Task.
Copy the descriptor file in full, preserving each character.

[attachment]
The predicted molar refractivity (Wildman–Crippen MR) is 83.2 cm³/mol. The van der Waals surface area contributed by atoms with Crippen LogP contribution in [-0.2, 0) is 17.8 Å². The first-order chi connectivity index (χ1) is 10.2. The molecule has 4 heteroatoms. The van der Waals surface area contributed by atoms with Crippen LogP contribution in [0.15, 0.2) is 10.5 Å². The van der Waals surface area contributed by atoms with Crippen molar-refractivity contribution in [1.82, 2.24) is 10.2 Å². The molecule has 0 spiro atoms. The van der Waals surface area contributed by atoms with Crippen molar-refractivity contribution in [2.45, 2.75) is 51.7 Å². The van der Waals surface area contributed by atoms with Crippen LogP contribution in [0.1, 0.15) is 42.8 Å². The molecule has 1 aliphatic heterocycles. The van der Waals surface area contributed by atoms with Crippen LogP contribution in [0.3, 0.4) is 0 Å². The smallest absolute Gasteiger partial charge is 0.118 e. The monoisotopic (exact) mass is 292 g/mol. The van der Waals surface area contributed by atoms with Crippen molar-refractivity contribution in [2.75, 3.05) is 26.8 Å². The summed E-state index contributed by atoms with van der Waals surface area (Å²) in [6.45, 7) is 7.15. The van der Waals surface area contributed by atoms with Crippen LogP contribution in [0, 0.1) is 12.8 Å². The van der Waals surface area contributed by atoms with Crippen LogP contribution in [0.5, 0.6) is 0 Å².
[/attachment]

The predicted molar refractivity (Wildman–Crippen MR) is 83.2 cm³/mol. The van der Waals surface area contributed by atoms with Crippen LogP contribution in [-0.2, 0) is 17.8 Å². The first-order chi connectivity index (χ1) is 10.2. The molecule has 4 heteroatoms. The van der Waals surface area contributed by atoms with Crippen LogP contribution in [0.15, 0.2) is 10.5 Å². The van der Waals surface area contributed by atoms with Crippen molar-refractivity contribution in [1.82, 2.24) is 10.2 Å². The molecule has 0 spiro atoms. The van der Waals surface area contributed by atoms with Crippen molar-refractivity contribution in [2.45, 2.75) is 51.7 Å². The van der Waals surface area contributed by atoms with Crippen LogP contribution in [0.1, 0.15) is 42.8 Å². The molecule has 1 aliphatic heterocycles. The van der Waals surface area contributed by atoms with Crippen LogP contribution in [0.3, 0.4) is 0 Å². The smallest absolute Gasteiger partial charge is 0.118 e. The monoisotopic (exact) mass is 292 g/mol. The van der Waals surface area contributed by atoms with Crippen molar-refractivity contribution in [2.75, 3.05) is 26.8 Å². The summed E-state index contributed by atoms with van der Waals surface area (Å²) in [6.45, 7) is 7.15. The van der Waals surface area contributed by atoms with Crippen LogP contribution in [0, 0.1) is 12.8 Å². The van der Waals surface area contributed by atoms with Crippen LogP contribution in [0.5, 0.6) is 0 Å².